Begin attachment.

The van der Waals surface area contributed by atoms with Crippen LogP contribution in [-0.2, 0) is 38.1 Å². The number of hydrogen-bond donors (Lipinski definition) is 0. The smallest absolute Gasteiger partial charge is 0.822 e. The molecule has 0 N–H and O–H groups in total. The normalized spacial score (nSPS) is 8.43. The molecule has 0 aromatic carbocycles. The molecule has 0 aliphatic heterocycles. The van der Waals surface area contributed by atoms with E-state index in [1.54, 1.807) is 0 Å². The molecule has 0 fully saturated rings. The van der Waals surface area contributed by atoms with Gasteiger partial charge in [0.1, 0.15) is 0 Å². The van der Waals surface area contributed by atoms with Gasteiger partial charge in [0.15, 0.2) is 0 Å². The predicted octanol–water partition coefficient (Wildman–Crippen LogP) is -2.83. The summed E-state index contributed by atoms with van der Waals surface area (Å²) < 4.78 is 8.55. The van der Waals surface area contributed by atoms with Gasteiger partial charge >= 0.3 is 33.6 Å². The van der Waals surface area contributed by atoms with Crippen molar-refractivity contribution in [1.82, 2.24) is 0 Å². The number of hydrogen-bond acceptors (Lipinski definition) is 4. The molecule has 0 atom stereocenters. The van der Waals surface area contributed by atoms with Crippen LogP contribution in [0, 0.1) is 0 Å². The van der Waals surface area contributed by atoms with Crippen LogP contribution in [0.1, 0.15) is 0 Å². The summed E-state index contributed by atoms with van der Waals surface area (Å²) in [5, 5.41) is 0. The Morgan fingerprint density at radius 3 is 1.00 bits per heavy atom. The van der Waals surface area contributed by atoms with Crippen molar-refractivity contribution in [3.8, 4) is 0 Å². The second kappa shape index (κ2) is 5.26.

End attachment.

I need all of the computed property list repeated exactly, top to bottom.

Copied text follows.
The van der Waals surface area contributed by atoms with Crippen LogP contribution in [-0.2, 0) is 38.1 Å². The number of hydrogen-bond donors (Lipinski definition) is 0. The smallest absolute Gasteiger partial charge is 0.822 e. The molecule has 0 N–H and O–H groups in total. The normalized spacial score (nSPS) is 8.43. The molecule has 0 aromatic carbocycles. The molecule has 0 aliphatic heterocycles. The van der Waals surface area contributed by atoms with E-state index in [1.54, 1.807) is 0 Å². The molecule has 0 fully saturated rings. The van der Waals surface area contributed by atoms with Gasteiger partial charge in [0.1, 0.15) is 0 Å². The van der Waals surface area contributed by atoms with Gasteiger partial charge in [0.15, 0.2) is 0 Å². The predicted octanol–water partition coefficient (Wildman–Crippen LogP) is -2.83. The summed E-state index contributed by atoms with van der Waals surface area (Å²) < 4.78 is 8.55. The van der Waals surface area contributed by atoms with Gasteiger partial charge >= 0.3 is 33.6 Å². The van der Waals surface area contributed by atoms with Crippen molar-refractivity contribution in [1.82, 2.24) is 0 Å². The number of hydrogen-bond acceptors (Lipinski definition) is 4. The molecule has 0 atom stereocenters. The van der Waals surface area contributed by atoms with Crippen LogP contribution in [0, 0.1) is 0 Å². The van der Waals surface area contributed by atoms with Crippen LogP contribution in [0.1, 0.15) is 0 Å². The summed E-state index contributed by atoms with van der Waals surface area (Å²) in [5, 5.41) is 0. The Morgan fingerprint density at radius 3 is 1.00 bits per heavy atom. The van der Waals surface area contributed by atoms with Crippen molar-refractivity contribution in [3.8, 4) is 0 Å². The second kappa shape index (κ2) is 5.26.